Windows 2008 R2 has only been out for over a week however I have decided to introduce my first Windows 2008 R2 domain controller (DC) almost immediately into an existing Windows 2008 Active Directory (AD) Domain to eventually have a complete R2 forest functional level to benefit from some of the new R2 features. For a seasoned IT Pro, introducing new domain controllers is fairly straightforward, however I have decided to provide you with a step by step guide on doing so and the pre-work that is required, so let’s begin!
Now before we delve into the step by step guide I thought I would begin by listing the notable enhancements that come with R2 when it comes to Active Directory. These are;
AD Recycle Bin – For me this is a long awaited feature providing you with the ability to recover deleted objects. (Note there are already 3rd party products that have been providing this capability for many years). In order to activate the AD Recycle Bin, you will require the AD functional level raised to R2, i.e all your domain controllers will need to be R2 providing you with the ability to raise the functional level.
AD Administrative Center – Ease of management for domain(s) providing you with task oriented user interface. Screen capture located at the end of this post.
Powershell Cmdlets – There are approximately 85 Active Directory related PowerShell cmdlets that replace current Active Directory command line tools. Whether we like it or not, Microsoft is really pushing Powershell and is a skill that is now required by all system administrators.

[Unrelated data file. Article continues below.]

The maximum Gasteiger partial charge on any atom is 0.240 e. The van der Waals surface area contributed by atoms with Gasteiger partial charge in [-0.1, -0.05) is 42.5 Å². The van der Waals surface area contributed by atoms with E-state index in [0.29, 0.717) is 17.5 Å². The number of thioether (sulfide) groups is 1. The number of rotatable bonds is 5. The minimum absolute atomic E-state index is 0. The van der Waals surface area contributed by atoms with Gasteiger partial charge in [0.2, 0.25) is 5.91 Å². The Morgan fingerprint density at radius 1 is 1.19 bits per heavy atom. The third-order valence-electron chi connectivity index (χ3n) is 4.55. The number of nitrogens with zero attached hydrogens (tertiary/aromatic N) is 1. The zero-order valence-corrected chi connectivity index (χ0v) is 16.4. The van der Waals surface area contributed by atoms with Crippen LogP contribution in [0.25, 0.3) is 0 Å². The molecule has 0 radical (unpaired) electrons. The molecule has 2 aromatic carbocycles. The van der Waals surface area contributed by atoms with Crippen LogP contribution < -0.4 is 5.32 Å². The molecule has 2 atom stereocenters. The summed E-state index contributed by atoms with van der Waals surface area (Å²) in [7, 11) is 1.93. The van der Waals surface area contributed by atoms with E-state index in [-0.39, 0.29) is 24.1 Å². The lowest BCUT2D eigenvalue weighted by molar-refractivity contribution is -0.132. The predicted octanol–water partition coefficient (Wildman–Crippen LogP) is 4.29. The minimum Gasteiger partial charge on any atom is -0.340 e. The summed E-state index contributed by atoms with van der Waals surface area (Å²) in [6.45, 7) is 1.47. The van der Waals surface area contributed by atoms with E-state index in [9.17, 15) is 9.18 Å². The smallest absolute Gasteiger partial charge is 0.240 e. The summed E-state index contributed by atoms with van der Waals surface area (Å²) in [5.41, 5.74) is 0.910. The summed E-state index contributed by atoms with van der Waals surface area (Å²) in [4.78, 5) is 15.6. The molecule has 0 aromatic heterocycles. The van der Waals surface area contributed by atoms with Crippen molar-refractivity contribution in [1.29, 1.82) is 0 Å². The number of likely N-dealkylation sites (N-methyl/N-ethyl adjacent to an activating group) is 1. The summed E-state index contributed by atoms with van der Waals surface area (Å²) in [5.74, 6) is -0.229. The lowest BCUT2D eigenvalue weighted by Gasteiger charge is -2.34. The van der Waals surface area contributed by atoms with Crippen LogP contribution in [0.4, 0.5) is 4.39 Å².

Service Account Management – Forget about managing service account passwords as these are now automatically updated for all services when an administrator changes the password. This is also a welcome enhancement for most administrators.
Active Directory Best Practices Analyser – Know the health of AD based on best practices. This is similar to “other notable” best practices Analysers that we have come accustomed to from other Microsoft products notably Exchange. Screen capture located at the end of this post.
So let’s begin by analysing the pre-work that is required before we introduce a Windows 2008 R2 DC. Because this is the first Windows 2008 R2 DC that is being introduced into an existing domain you will need to run adprep /forestprep command on the server that is holding the schema master operations master. Note that you will need to do this regardless of whether you are running a Windows 2003 or Windows 2008 domain as the schema database version has changed in R2. The following KB article from Microsoft http://support.microsoft.com/kb/324801 outlines how to view the Flexible Single Master Operations (FSMO) roles to determine which of your AD servers is holding the schema master operations master.
You will need to run adprep command line utility from the Windows 2008 R2 media which is located under the support\adprep folder. The below message is what you will receive when trying to run adprep from a DC that is not a schema master operations master.
Once you have located the schema master operations master domain controller, open a command prompt, navigate to the Windows 2008 R2 media support\adprep folder and run the following command;